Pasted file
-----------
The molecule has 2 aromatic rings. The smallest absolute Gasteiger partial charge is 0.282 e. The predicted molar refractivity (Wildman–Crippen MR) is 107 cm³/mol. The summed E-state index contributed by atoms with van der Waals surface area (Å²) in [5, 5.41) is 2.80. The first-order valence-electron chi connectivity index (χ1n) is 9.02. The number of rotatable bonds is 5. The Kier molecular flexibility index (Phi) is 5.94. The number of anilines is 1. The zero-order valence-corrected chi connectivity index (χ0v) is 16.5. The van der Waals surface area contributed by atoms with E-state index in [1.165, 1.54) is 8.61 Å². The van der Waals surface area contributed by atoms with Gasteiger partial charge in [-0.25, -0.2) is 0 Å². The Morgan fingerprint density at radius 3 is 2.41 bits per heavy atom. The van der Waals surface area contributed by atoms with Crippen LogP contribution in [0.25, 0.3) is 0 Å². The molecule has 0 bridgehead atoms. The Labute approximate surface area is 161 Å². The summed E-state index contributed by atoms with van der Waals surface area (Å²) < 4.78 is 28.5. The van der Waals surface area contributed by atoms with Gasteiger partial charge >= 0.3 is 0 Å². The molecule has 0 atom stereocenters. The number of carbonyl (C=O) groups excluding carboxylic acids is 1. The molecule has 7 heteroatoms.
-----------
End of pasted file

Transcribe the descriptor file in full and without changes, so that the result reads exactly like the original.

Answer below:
The molecule has 2 aromatic rings. The smallest absolute Gasteiger partial charge is 0.282 e. The predicted molar refractivity (Wildman–Crippen MR) is 107 cm³/mol. The summed E-state index contributed by atoms with van der Waals surface area (Å²) in [5, 5.41) is 2.80. The first-order valence-electron chi connectivity index (χ1n) is 9.02. The number of rotatable bonds is 5. The Kier molecular flexibility index (Phi) is 5.94. The number of anilines is 1. The zero-order valence-corrected chi connectivity index (χ0v) is 16.5. The van der Waals surface area contributed by atoms with E-state index in [1.165, 1.54) is 8.61 Å². The van der Waals surface area contributed by atoms with Gasteiger partial charge in [-0.25, -0.2) is 0 Å². The Morgan fingerprint density at radius 3 is 2.41 bits per heavy atom. The van der Waals surface area contributed by atoms with Crippen LogP contribution in [0.25, 0.3) is 0 Å². The molecule has 0 bridgehead atoms. The Labute approximate surface area is 161 Å². The summed E-state index contributed by atoms with van der Waals surface area (Å²) < 4.78 is 28.5. The van der Waals surface area contributed by atoms with Gasteiger partial charge >= 0.3 is 0 Å². The molecule has 0 atom stereocenters. The number of carbonyl (C=O) groups excluding carboxylic acids is 1. The molecule has 7 heteroatoms.